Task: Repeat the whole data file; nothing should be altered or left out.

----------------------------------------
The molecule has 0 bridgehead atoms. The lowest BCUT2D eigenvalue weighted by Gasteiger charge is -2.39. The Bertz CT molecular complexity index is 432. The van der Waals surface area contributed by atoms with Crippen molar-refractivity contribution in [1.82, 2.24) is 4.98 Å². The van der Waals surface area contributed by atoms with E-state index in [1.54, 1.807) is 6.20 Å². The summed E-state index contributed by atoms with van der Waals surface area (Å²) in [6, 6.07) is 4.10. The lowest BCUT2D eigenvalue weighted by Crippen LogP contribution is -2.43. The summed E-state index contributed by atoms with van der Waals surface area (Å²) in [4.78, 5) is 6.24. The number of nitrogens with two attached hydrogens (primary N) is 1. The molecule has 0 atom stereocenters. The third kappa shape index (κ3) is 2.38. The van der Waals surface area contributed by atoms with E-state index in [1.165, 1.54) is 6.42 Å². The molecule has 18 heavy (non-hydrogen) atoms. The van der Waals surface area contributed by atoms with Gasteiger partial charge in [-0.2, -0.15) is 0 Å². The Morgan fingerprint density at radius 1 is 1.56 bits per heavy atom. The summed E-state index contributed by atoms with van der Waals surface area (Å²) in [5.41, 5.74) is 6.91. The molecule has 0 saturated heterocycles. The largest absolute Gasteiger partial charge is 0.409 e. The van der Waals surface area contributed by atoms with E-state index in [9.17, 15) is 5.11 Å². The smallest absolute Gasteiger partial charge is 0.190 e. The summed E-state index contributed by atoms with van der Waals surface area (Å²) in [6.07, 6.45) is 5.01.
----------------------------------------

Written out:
The molecule has 0 bridgehead atoms. The lowest BCUT2D eigenvalue weighted by Gasteiger charge is -2.39. The Bertz CT molecular complexity index is 432. The van der Waals surface area contributed by atoms with Crippen molar-refractivity contribution in [1.82, 2.24) is 4.98 Å². The van der Waals surface area contributed by atoms with E-state index in [1.54, 1.807) is 6.20 Å². The summed E-state index contributed by atoms with van der Waals surface area (Å²) in [6, 6.07) is 4.10. The lowest BCUT2D eigenvalue weighted by Crippen LogP contribution is -2.43. The summed E-state index contributed by atoms with van der Waals surface area (Å²) in [4.78, 5) is 6.24. The number of nitrogens with two attached hydrogens (primary N) is 1. The molecule has 0 atom stereocenters. The third kappa shape index (κ3) is 2.38. The van der Waals surface area contributed by atoms with E-state index in [1.165, 1.54) is 6.42 Å². The molecule has 18 heavy (non-hydrogen) atoms. The van der Waals surface area contributed by atoms with Gasteiger partial charge in [-0.2, -0.15) is 0 Å². The Morgan fingerprint density at radius 1 is 1.56 bits per heavy atom. The summed E-state index contributed by atoms with van der Waals surface area (Å²) in [5.41, 5.74) is 6.91. The molecule has 0 saturated heterocycles. The largest absolute Gasteiger partial charge is 0.409 e. The van der Waals surface area contributed by atoms with E-state index in [9.17, 15) is 5.11 Å². The smallest absolute Gasteiger partial charge is 0.190 e. The summed E-state index contributed by atoms with van der Waals surface area (Å²) in [6.07, 6.45) is 5.01.